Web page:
Nathan Kaufman said...

Yeah, I think I was there. It is somewhat amazing I made the event given I spent so much time trying hard (in my mind anyways) in non-partisan, business-related jobs.

Larry Horse said...

Bill Baar,

I'm assuming that if you have no problem with the Electoral College, then you would have no problem with Affirmative Action either, as they are the exact same thing. The Electoral College gives the people of Wyoming 3 votes for President regardless of whether they deserve it or not by will of how many of them vote or even really as a proportion of their popultation (California has over 50 times the population of Wyoming but less than 20 times the electors). That is no different than a racial quota, saying that, for example, 15 of 50 positions to be filled must go to minorities regardless of whether they are the best qualified for them. So, do you support affirmative action or are you a hypocrite?

I personally support affirmative action today, but I would gladly be willing to see all such programs outlawed in exchange for the sickest quota system of them all, the Electoral College, being banned.

And people who say that getting rid of the electoral college will turn the country over to the few most populous states are nuts. The nation is fairly divided, as the past 2 close elections demonstrated, and almost every vote matters. Also, doesn't it seem fair that the areas which have the most population get the most attention from government? You also seem to forget that the Senate gives every state the same representation, so quit crying and learn to accept democracy.

Bill Baar said...

Larry, Assumptions make an ass of you and me is what an old boss used to tell me. Never make any was her order.

Yes, I favor affirmative action. Not much for quotas, but I think affirmative action has been a great success. I'm with Colin Powell on it... he's made very elequent case for it.

Also, for what ever it's worth, the University of Illinois Medical School has implemented affirmative action programs in a very effective way. They (together with the US Army) are great models of how it should be done.

Now what that has to do with the electoral college I don't know.

Diane said...

The thing about Illinois in the last election is that there was no doubt by either party who would win the state's electoral votes. So neither spent any time at all here.

Wouldn't it be far more beneficial to Illinois as far as having a voice in the presidency if they'd change the date of their primary? By the time Illinois has an election everything has been decided, By only two states, for the most part. That is the real problem. Frankly, I'd be in favor of a primary election day where all states vote the same day. This business of watching Iowa make the decision for the rest of the states is what is antiquated.

Nathan Kaufman said...

Bill

You have an interesting post on assumptions. However, inevitably managers have to make estimates about the future based on something...

Assumptions do not have a monopoly when it comes to manager posterity. In addition to assumptions, some managers make themselves look silly.

respectful said...

Forget about taking away votes from the small states. There are too many small states to permit a constitutional amendment to that effect. More modest reforms might have a chance than those requiring an amendment.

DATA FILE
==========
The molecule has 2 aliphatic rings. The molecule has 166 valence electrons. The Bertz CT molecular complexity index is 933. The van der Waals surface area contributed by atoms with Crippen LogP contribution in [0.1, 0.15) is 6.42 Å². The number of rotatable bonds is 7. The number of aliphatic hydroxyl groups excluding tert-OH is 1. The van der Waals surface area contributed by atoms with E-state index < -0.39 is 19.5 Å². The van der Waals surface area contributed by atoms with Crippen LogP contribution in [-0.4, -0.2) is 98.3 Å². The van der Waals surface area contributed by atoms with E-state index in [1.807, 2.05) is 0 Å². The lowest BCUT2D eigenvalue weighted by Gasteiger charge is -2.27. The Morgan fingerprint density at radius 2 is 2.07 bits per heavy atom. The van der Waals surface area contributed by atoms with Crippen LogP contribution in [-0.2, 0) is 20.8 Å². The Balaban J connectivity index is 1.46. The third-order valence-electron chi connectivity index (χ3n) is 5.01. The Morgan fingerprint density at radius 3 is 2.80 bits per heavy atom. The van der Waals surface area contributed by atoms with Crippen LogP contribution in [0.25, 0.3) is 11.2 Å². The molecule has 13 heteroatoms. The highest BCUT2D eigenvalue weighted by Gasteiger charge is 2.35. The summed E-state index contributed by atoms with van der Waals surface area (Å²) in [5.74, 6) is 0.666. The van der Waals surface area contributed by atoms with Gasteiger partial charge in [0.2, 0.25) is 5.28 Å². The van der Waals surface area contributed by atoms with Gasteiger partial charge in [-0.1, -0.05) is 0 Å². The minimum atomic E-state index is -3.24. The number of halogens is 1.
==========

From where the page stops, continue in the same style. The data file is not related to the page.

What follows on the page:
Larry Horse said...

Bill, I guess I shouldn't have assumed in the way I did. I kind of mixed up affirmative action with quotas a bit disingenously, so I am sorry for this. However, the point still stands that it is hypocritical for someone to both support the Electoral College and Oppose racial quotas (for things like employment or getting into a school) as they both philosophically rest on the same idea of setting aside a set number of votes (or jobs or school entrances) for a group of people not because they necessarily merit them, but because of what they are.

I would love it if the General Assembly passed a resolution stating its opposition to the Electoral College. It wouldn't solve the problem, but it would be a start.

Bill Baar said...

No problem Larry,,, I'm always looking for opportunities to use my assumptions story.

Assumptions and decision making with imperfect knowledge two different things as far as I'm concerned.

Always watch out with assumptions.

Anyways, I think the electoral college has served the US well and balances large and small states interests.

The Democrats have such a huge problem appealing to voteres in growing aspirational regions, that I don't think tinkering with the mechanics of elections is going to solve their problems (at that's really what this electoral college debate is about)... the party is struggling and this is not the solution.

This is a solution that doesn't get to the root of the problem or even identify it.

That's another thing one learns in decision making.

Nathan Kaufman said...

Decision making is interesting. One logical method might be a decision tree, where outcomes and associated probabilities of outcomes are used to determine an expected best course of action.

Question: how does one determine probabilities of outcomes?
-Based on historical outcomes?
-Based on assumptions about future?
-Something else?

If not a decision tree, then how should one make decisions?

So I agree decision making with imperfect knowledge is different than assumptions. However, there may be a little bit of overlap or interaction - not sure (when a mgr has imperfect knowledge, a mgr assumes probabilities of outcomes when making decisions).

What do you think?

Nathan Kaufman said...

Chicago opportunities on assumptions:

http://simurl.com/cc-gg-ee